Google has long played fast and loose with the sale of key words, leaning this way or that but claiming to have content- or politically-neutral rules of general application. Like a good big new media company, it may ultimately make whatever changes it has to get the heat off it, but it seldom acknowledges it was doing anything fishy.
We saw this with the bogus assertion of a trademark issue a year ago, done to protect MoveOn.org from online criticism. Google changed its practice but never acknowledged what was going on. Now, says the New York Times (via Glenn Reynolds), a lawsuit by pro-life activitists is changing all that:
In March, Google rejected an ad from the Christian Institute, a British organization, that read, in part, “UK abortion law: Key news and views on abortion law from The Christian Institute.”
The group, which wanted to advertise because the House of Commons was considering a bill involving abortion issues, filed a lawsuit against Google in April, saying the company was discriminating on religious grounds. . . .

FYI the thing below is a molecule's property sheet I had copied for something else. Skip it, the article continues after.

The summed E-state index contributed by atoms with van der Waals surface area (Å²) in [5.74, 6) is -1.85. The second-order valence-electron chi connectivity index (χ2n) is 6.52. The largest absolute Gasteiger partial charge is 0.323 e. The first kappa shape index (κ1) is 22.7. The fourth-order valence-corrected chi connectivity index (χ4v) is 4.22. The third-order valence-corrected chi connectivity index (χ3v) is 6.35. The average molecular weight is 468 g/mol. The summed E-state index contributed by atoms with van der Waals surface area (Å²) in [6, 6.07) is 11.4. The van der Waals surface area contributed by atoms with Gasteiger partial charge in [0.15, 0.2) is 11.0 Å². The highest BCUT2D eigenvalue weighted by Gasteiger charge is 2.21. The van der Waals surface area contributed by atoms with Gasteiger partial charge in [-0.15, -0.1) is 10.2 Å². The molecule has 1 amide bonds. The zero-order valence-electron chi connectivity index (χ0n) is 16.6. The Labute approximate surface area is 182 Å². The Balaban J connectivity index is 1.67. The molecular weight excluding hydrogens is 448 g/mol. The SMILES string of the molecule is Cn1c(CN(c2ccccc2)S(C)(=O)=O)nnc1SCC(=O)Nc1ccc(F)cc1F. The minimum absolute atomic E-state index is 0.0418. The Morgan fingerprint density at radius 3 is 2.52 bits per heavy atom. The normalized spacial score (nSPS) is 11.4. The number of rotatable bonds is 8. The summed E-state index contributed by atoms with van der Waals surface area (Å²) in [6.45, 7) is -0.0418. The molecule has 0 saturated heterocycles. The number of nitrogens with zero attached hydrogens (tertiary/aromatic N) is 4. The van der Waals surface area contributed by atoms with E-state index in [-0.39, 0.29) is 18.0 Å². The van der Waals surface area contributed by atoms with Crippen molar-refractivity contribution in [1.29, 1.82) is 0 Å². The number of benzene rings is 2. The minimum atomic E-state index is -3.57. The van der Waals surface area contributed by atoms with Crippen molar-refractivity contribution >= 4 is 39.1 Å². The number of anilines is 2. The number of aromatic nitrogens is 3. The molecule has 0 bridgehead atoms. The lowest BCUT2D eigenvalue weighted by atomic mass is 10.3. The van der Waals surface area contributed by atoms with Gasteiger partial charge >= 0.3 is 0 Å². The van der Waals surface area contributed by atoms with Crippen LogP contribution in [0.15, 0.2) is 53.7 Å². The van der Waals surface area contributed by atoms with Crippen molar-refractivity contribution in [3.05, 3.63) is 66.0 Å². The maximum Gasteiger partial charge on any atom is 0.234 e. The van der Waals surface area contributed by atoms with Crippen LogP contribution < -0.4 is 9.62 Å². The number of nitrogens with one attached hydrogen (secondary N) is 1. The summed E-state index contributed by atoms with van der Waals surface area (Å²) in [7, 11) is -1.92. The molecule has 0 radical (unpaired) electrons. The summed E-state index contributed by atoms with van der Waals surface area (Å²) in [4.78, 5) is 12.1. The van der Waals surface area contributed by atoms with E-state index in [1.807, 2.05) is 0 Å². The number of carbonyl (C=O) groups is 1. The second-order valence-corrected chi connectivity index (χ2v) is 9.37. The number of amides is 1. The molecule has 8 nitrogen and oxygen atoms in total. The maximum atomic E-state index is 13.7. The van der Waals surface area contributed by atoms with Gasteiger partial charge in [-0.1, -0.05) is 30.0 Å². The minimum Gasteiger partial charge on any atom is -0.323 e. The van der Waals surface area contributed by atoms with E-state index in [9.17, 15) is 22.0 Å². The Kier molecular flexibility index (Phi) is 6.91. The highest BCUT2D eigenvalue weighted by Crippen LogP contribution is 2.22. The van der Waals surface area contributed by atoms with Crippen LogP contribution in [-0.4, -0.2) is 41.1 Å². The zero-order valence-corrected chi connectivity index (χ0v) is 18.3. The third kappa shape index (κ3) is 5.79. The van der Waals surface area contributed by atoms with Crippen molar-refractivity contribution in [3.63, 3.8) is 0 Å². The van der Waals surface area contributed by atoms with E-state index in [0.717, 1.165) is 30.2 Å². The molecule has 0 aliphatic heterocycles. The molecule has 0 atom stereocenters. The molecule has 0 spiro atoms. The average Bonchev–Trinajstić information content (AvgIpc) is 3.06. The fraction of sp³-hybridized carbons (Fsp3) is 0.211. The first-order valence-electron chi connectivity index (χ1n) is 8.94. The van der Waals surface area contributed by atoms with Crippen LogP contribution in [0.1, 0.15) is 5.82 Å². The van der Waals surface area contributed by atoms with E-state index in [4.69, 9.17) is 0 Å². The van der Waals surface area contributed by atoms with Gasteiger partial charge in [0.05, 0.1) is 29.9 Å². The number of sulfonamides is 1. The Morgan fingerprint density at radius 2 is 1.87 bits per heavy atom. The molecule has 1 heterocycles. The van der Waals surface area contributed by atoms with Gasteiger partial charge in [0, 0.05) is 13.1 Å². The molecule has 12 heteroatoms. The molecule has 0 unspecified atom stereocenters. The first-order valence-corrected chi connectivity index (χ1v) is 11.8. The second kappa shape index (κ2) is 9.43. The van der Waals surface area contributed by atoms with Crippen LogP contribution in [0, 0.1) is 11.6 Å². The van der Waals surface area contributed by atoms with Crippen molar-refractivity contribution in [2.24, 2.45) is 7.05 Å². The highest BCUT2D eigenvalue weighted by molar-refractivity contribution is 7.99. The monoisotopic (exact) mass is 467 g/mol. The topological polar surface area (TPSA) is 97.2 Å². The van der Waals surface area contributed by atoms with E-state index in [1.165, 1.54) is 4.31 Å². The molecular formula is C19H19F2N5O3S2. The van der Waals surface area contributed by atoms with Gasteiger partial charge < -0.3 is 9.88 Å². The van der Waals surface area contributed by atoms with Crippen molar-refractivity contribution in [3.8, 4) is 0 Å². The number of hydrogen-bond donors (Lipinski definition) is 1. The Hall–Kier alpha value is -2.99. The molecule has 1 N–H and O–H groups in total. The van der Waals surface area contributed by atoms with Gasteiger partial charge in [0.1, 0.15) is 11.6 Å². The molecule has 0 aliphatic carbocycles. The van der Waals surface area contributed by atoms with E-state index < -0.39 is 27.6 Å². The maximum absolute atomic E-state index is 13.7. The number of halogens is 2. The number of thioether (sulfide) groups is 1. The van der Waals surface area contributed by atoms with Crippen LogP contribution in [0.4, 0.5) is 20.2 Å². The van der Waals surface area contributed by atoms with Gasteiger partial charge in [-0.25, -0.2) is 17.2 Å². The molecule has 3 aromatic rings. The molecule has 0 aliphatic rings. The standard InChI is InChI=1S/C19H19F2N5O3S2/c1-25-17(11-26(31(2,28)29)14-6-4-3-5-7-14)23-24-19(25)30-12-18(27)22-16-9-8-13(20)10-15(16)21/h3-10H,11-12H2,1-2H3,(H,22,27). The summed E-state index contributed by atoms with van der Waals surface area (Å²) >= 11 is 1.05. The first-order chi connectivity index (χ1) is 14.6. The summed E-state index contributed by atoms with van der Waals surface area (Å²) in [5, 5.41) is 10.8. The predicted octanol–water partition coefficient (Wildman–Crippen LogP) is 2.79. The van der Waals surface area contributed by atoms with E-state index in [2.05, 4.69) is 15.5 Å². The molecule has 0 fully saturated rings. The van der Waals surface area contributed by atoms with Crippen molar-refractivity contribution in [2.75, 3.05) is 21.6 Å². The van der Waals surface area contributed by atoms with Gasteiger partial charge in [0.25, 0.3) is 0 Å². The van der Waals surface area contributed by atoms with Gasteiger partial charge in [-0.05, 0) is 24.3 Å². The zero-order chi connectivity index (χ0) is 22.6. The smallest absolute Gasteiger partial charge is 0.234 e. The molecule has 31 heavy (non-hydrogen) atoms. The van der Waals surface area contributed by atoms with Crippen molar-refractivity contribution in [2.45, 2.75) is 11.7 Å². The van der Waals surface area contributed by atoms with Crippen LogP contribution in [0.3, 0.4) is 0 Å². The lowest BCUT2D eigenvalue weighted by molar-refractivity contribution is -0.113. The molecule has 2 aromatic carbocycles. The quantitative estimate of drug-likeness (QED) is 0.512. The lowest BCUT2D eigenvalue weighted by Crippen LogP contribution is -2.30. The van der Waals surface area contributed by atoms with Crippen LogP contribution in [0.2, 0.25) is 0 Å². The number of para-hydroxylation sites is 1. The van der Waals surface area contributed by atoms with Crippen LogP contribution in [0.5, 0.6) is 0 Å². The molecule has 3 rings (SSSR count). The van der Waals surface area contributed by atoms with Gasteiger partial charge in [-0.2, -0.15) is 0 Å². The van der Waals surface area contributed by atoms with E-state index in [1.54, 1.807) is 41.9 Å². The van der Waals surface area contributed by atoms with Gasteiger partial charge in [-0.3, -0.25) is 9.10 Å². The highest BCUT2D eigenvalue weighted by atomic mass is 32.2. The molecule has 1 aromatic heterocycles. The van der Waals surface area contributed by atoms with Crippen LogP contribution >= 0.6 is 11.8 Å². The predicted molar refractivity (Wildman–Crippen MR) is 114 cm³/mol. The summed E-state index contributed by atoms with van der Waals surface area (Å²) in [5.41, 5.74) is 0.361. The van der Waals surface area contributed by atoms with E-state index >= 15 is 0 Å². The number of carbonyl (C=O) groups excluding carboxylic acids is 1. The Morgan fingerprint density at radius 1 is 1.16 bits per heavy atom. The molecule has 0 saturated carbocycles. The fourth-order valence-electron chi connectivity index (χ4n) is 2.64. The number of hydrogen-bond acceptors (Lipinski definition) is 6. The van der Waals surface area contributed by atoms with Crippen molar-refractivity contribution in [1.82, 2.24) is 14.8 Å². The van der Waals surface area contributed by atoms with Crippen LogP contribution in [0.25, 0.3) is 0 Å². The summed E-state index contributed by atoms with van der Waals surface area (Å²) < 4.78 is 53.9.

In the past, Google would not sell the “abortion” keyword to religious groups, but did sell it to other groups, including secular groups, doctors offering abortions and resource sites like Our Bodies, Ourselves. . . .
Google reviewed its policy, and announced last Wednesday it had reached a settlement with the Christian Institute. Terms of the settlement were not disclosed, but Google immediately began allowing ads linked to abortion from religious groups as long as they were determined to be factual, and not graphic or emotional ads. Google uses a combination of automated and manual processes to detect advertising violations. The change in policy applies worldwide.
We don’t know UK law, but it would seem that in the US, this tactic would not have succeeded, at least to the extent it was based entirely on the risk of legal liability. Under the First Amendment, a privately – owned publisher has every right in the world to “discriminate” as to what messages it will publish, even for pay; virtually all do. And Google still isn’t a utility.
So, is this is victory for free speech, because a controversial key word is available to all sides that have something to say about an issue? Or is it a diminution of Google’s free speech rights because, on the threat of government coercion (i.e., a lawsuit), it has to make its platform available to messages of which it does not approve?